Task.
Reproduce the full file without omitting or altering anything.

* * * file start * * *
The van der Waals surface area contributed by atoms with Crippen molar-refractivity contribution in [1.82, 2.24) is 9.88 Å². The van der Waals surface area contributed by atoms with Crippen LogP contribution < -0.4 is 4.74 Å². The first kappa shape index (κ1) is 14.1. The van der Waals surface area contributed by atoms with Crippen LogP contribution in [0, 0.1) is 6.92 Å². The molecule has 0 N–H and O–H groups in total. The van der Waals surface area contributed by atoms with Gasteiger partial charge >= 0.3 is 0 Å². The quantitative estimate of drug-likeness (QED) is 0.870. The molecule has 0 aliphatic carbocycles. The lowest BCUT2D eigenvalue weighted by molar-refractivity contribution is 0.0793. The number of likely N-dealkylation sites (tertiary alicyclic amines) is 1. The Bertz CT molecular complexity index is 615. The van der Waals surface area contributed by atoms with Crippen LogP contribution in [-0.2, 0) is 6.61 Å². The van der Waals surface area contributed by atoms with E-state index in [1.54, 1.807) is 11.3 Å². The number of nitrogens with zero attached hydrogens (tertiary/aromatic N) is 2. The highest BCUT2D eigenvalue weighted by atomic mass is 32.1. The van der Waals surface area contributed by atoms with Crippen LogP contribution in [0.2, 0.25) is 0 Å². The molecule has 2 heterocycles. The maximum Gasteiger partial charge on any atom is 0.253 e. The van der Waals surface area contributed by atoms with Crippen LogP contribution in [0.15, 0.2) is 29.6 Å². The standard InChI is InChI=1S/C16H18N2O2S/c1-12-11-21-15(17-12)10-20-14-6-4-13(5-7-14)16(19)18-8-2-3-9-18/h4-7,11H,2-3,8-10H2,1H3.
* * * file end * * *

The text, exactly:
The van der Waals surface area contributed by atoms with Crippen molar-refractivity contribution in [1.82, 2.24) is 9.88 Å². The van der Waals surface area contributed by atoms with Crippen LogP contribution < -0.4 is 4.74 Å². The first kappa shape index (κ1) is 14.1. The van der Waals surface area contributed by atoms with Crippen LogP contribution in [0, 0.1) is 6.92 Å². The molecule has 0 N–H and O–H groups in total. The van der Waals surface area contributed by atoms with Gasteiger partial charge >= 0.3 is 0 Å². The quantitative estimate of drug-likeness (QED) is 0.870. The molecule has 0 aliphatic carbocycles. The lowest BCUT2D eigenvalue weighted by molar-refractivity contribution is 0.0793. The number of likely N-dealkylation sites (tertiary alicyclic amines) is 1. The Bertz CT molecular complexity index is 615. The van der Waals surface area contributed by atoms with Crippen LogP contribution in [-0.2, 0) is 6.61 Å². The van der Waals surface area contributed by atoms with E-state index in [1.54, 1.807) is 11.3 Å². The number of nitrogens with zero attached hydrogens (tertiary/aromatic N) is 2. The highest BCUT2D eigenvalue weighted by atomic mass is 32.1. The van der Waals surface area contributed by atoms with Crippen LogP contribution in [0.2, 0.25) is 0 Å². The molecule has 2 heterocycles. The maximum Gasteiger partial charge on any atom is 0.253 e. The van der Waals surface area contributed by atoms with Crippen LogP contribution in [0.15, 0.2) is 29.6 Å². The standard InChI is InChI=1S/C16H18N2O2S/c1-12-11-21-15(17-12)10-20-14-6-4-13(5-7-14)16(19)18-8-2-3-9-18/h4-7,11H,2-3,8-10H2,1H3.